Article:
That's because Nute Gunray was never intended to be like Wilhuff Tarkin. That's why Dooku and Grievous were running things more directly in AOTC, TCW and ROTS. Nute was a businessman. Nothing more and nothing less.

    Sure it does. First, she does what Palpatine infers that she do, which is call for a vote to nominate new leadership in the Senate. Second, she goes back to Naboo, organizes the pockets of resistance and the Gungan army, and uses them to take the planet back by force.

    There is no explanation other than they chose a different actor and didn't concern themselves with nationality. Just like Sean Connery, a Scottsman, played a Spanish-Egyptian named Tak Ne, aka Juan Sanchez Villa Lobos Ramirez in "Highlander" and "Highlander II". No plastic surgery required. Just play silly casting based on actor's skill more than anything.

    You're missing things.

    1. Nute doesn't know that Sidious is Palpatine and is using him for his own political gain. Nute is lead to believe that he needs to invade Naboo, get Padme to sign a treaty legitimizing the invasion and then use this to show that the Trade Federation and its constituents will not stand for the bullying tactics of the Senate. The Senate would ratify the treaty and thus making it all nice and legal.

    2. But the reality is that Palpatine intends bring this matter to the Senate and manipulate certain individuals into calling for a vote of no confidence in Valorum. Then using the political power that he has amassed, through both legal and illegal means, to gain the nomination and win the office. Padme escaping was unintended and unfortunate, but not a complete disaster by any means as he was able to use her to his advantage. She calls for the vote of no confidence and then while she's off gallivanting around, Palpatine is getting himself elected Chancellor. The Battle of Naboo ends and seeing that Maul was dead, that the Chosen One had been found and that Nute was arrested, he needed to move swiftly. After turning Dooku, he used him to manipulate the courts to prevent Nute from going to prison and eventually bringing him back into the fold.

    The invasion was all a smokescreen.
    Darth_Invidious likes this.
  12. dp4m Chosen One

    Member Since:
    Nov 8, 2001
    star 9

    Right, but I was more responding to Arawn's assertion that there was a plastic surgery job done to make him look that way which was never covered anywhere...

    It seemed like they were playing it as he was Khan and unchanged, otherwise he may have made more of a deal about Marcus making him look "like this" as opposed to just a personal of John Harrison created...
  13. Placeholder Force Ghost

    Member Since:
    Jan 30, 2013
    star 4
    The treaty is irrelevant, it's just a dog and pony show. The real point was to create a crisis, and to showcase that the Chancellor is too weak to be up to the challenge of resolving it. Padme, Naboo, the Trade Federation, none of those things really matter to Palpatine. They are just puppets for him. The treaty, that's just an objective to give to the Trade Federation. They think this is about trade routes and taxes. Palpatine doesn't give a crap about trade routes.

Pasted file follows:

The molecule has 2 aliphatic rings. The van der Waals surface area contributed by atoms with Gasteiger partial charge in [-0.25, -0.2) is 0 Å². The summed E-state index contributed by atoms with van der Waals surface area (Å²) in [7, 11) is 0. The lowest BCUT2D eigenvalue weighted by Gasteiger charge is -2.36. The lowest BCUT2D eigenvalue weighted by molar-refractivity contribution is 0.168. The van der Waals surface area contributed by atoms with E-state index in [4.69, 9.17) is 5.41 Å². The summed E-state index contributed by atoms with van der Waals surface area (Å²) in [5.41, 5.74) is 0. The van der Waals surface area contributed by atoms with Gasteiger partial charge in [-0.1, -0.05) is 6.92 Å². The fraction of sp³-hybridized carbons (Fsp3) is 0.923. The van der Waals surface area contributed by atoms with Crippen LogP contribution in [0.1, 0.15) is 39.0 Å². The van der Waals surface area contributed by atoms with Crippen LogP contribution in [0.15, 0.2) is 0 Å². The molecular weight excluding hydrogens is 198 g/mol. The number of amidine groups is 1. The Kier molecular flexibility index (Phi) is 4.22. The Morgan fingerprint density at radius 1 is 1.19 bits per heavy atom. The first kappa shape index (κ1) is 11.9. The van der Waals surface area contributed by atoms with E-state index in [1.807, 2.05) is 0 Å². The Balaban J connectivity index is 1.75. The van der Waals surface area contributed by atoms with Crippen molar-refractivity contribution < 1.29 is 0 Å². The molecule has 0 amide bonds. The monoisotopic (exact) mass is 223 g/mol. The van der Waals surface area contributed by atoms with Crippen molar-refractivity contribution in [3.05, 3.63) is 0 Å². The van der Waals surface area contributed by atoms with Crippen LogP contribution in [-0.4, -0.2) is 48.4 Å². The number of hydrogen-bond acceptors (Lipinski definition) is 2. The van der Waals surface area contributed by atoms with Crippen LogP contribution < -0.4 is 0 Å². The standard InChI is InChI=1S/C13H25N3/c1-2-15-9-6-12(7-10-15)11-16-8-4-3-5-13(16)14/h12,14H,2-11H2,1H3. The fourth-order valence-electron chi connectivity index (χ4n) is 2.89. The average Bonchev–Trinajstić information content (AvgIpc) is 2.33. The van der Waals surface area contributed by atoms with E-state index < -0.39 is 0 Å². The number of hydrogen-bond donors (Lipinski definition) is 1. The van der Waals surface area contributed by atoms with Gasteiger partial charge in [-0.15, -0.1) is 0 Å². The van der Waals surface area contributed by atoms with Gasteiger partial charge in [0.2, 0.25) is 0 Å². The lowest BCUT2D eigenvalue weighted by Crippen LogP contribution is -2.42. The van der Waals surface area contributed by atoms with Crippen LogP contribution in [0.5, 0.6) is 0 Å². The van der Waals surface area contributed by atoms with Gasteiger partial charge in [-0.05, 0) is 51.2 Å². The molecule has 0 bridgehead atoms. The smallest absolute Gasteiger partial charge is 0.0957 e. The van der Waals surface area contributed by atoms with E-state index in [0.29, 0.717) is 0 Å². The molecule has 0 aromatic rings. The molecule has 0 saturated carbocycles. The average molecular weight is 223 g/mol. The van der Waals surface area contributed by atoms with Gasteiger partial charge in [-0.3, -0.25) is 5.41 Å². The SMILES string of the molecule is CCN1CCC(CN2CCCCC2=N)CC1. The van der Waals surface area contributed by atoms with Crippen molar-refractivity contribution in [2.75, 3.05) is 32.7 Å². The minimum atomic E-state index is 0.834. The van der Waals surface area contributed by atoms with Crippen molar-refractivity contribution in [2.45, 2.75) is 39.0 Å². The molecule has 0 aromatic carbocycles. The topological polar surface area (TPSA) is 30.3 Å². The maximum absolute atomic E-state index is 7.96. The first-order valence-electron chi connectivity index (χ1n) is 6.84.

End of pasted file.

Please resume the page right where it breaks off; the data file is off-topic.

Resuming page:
As to Khan, I don't like the casting. I think it's problematic. I thought he was excellent as a Khan type augment. And I liked the idea of perhaps him being another member of Khan's crew. But he was not Khan. Either cast him correctly or don't use the character.

    I still liked the movie overall despite it's flaws.
    Last edited by Captain Tom Coughlin, Sep 1, 2013
  14. darth-sinister Manager Emeritus

    Member Since:
    Jun 28, 2001
    star 9

    Yeah, but that was IDW's idea and I don't know why, other than to try and make the previous Khan stories fall in line with the new universe. It's the same way that the Spock mini-series that came out after the 09 film, used the liknesses of the new actors in the flashbacks and then the older actors for the present day. Even going so far as to depict Quinto aging into Nimoy on the covers. Really, there was no need for it in the tie-in material for "Into Darkness".
  15. dp4m Chosen One

    Member Since:
    Nov 8, 2001
    star 9
    Okay... but unless there's been a paradigm shift at Paramount somewhere (always possible, I don't keep up 100%) Trek canon has always been 100% TV/movie-based -- even The Animated Series counted more. lol

    As much as I liked the 2009 lead-in, I knew it wasn't necessarily what happened. It's wholly different than the position LFL took on EU...
  16. KissMeImARebel Force Ghost

    Member Since:
    Nov 25, 2003
    star 4
    Eh, I'm a little more forgiving of this point, for a number of reasons. In "Space Seed" it was said that records from the 1990s were sparse due to the warfare, and even in that episode it took a while for Spock to piece together who Khan really was. I'm willing to buy that at some point off screen Spock tried looking Khan up but wasn't getting immediate results, and in the meantime, decisions had to be made. Also, I don't think Kirk would have necessarily acted any different towards Khan even if he knew exactly who Khan was -- Khan had demonstrated that he was a dangerous mass-killer in the present, so don't see how knowing he was one in the past would really make a difference.

    Calling up Old!Spock was stupid though. I won't disagree there. I can see how it seems logical that Spock would reach out to Old!Spock as a resource, but the result being that Spock ended up using the same idea to trick Khan was stupid and lazy writing. I've had the assumption (and maybe I'm wrong, perhaps someone could clarify for me?) that the NuTrek's universe is allowed to be different in ways set pre-Nero's arrival and encounter with the Kelvin, and not just in things set after it. So for Khan to be so similar that he would fall for the same trick (never mind that his experiences in the 23rd century have been different) is just asking for too much suspension of disbelief on my part.
  17. darth-sinister Manager Emeritus

    Member Since:
    Jun 28, 2001
    star 9